A Pastor’s Reflections: Separate Ways
One of the regular patterns I observed in my pastorate was the mismatched married couple. I’m not talking about a mismatched couple in terms of personalities or interests, but rather a theologically mismatched couple. It seems that every so often a couple would visit the church—one person was on fire for the recently discovered Reformed faith and the other person was not sure what was happening, but they were just along for the ride. One spouse was reading and devouring books, talking about imputed righteousness, the regulative principle, and supralapsarianism, and the other spouse was wondering what was wrong with their old Methodist church. To say the least, as the old Journey song goes, the two people were headed separate ways, “Here we stand, worlds apart . . .” What counsel should you give such people?
The first piece of advice I usually offered such couples is, be patient. No matter how much pleading, arguing (i.e., making a case), books, and dragging you might try to do, your spouse will not be convinced. You must hold out the Reformed faith with an open hand and live your theology more than talk about it. What good will it do you, for example, to get angry and exasperated all under the guise of “living the Reformed faith” before your unpersuaded spouse? All he’ll think is that you’ve become quite the jerk since becoming convinced of Reformed theology. Being patient doesn’t mean twiddling your thumbs. Rather, it means praying for your spouse and living out your sanctification—showing your spouse the love of Christ in word, thought, and deed.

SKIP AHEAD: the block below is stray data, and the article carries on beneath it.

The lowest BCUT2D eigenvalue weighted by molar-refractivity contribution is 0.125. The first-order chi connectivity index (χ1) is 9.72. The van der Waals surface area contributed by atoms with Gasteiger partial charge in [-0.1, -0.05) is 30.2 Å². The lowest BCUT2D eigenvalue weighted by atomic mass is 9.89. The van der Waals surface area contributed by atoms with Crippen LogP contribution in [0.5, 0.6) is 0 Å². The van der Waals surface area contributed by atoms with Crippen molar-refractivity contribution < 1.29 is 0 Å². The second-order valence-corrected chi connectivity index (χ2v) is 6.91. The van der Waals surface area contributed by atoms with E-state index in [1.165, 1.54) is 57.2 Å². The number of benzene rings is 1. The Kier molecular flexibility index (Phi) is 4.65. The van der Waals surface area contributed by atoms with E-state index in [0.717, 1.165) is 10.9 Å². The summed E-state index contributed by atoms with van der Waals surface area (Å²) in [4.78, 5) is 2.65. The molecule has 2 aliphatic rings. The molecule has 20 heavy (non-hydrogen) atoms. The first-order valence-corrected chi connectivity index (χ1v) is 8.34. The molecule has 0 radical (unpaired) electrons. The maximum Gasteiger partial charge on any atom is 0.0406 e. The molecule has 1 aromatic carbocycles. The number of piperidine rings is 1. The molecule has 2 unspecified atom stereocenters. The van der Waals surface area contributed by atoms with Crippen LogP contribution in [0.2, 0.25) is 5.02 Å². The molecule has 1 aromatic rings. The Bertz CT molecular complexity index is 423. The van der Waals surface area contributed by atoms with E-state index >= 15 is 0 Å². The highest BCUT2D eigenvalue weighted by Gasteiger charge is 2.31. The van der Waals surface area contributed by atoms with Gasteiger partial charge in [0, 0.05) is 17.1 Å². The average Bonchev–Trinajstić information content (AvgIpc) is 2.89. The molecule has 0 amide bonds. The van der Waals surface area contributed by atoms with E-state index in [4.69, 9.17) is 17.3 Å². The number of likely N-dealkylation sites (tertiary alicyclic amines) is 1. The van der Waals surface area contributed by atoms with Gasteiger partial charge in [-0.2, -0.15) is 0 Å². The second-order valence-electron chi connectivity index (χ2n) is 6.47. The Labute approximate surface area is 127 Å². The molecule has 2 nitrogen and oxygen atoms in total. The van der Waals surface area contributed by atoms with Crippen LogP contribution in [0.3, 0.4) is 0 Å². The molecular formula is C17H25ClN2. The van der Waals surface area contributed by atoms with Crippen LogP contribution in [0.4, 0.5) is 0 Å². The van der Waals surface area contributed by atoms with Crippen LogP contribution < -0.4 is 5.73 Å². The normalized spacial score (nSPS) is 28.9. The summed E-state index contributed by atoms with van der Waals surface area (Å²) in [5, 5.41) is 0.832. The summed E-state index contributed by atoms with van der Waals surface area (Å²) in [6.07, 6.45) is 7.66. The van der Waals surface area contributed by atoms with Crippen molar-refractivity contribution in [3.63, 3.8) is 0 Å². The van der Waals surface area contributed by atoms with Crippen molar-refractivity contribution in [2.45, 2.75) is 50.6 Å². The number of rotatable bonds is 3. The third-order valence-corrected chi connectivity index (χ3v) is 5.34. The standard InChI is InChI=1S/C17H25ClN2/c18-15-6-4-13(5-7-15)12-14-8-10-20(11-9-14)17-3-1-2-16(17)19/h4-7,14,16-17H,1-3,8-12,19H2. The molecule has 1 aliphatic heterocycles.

Second, ensure that your spouse is truly ready to leave your old church for the right reasons. If she believes that you’re leaving your old church simply to please or appease you, then chance are you’re headed for problems. Both of you have to be prepared to leave your old church because you believe it’s the right thing to do, and because your new church bears the three marks: preaching the word, administering the sacraments, and administering discipline.
Third, as the pastor, don’t put the “hard sell” on couples like this. You should most certainly encourage them to join your church, but not at the expense of possibly creating dissension between a married couple. Through patience, love, and gentle instruction, you might be able to help a couple like this make the change in due course. Offer, for example, to meet with the couple and teach them about the Reformed faith. Offer to have another couple in the church who made a similar transition counsel with them. In the end, these actions are planting and watering, but God must give the increase. Only he will convince the suspicious spouse that leaving the old church for the new one is the right course of action. Pray, therefore, for married couples like this. In due course, God willing, they will eventually end up heading in the same direction—they will not be a house divided.